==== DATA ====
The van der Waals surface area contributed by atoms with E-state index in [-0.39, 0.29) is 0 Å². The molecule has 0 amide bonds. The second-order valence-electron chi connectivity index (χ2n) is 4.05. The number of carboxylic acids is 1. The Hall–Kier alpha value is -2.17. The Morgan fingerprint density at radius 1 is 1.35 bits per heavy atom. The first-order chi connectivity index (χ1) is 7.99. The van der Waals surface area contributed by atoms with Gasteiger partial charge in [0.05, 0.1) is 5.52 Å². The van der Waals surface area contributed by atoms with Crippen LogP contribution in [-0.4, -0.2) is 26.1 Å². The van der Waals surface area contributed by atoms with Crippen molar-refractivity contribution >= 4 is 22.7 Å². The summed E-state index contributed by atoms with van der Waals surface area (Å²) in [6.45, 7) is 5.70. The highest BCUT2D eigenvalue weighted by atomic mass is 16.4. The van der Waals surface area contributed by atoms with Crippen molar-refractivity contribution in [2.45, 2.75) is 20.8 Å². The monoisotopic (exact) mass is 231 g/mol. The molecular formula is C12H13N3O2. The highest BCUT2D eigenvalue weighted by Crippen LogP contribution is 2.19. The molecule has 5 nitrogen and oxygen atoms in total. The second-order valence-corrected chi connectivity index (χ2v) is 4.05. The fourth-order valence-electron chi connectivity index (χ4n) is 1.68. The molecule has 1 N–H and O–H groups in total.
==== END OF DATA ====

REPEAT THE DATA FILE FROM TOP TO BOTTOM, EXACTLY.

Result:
The van der Waals surface area contributed by atoms with E-state index in [-0.39, 0.29) is 0 Å². The molecule has 0 amide bonds. The second-order valence-electron chi connectivity index (χ2n) is 4.05. The number of carboxylic acids is 1. The Hall–Kier alpha value is -2.17. The Morgan fingerprint density at radius 1 is 1.35 bits per heavy atom. The first-order chi connectivity index (χ1) is 7.99. The van der Waals surface area contributed by atoms with Gasteiger partial charge in [0.05, 0.1) is 5.52 Å². The van der Waals surface area contributed by atoms with Crippen LogP contribution in [-0.4, -0.2) is 26.1 Å². The van der Waals surface area contributed by atoms with Crippen molar-refractivity contribution >= 4 is 22.7 Å². The summed E-state index contributed by atoms with van der Waals surface area (Å²) in [6.45, 7) is 5.70. The highest BCUT2D eigenvalue weighted by atomic mass is 16.4. The van der Waals surface area contributed by atoms with Crippen molar-refractivity contribution in [2.45, 2.75) is 20.8 Å². The monoisotopic (exact) mass is 231 g/mol. The molecular formula is C12H13N3O2. The highest BCUT2D eigenvalue weighted by Crippen LogP contribution is 2.19. The molecule has 5 nitrogen and oxygen atoms in total. The second-order valence-corrected chi connectivity index (χ2v) is 4.05. The fourth-order valence-electron chi connectivity index (χ4n) is 1.68. The molecule has 1 N–H and O–H groups in total.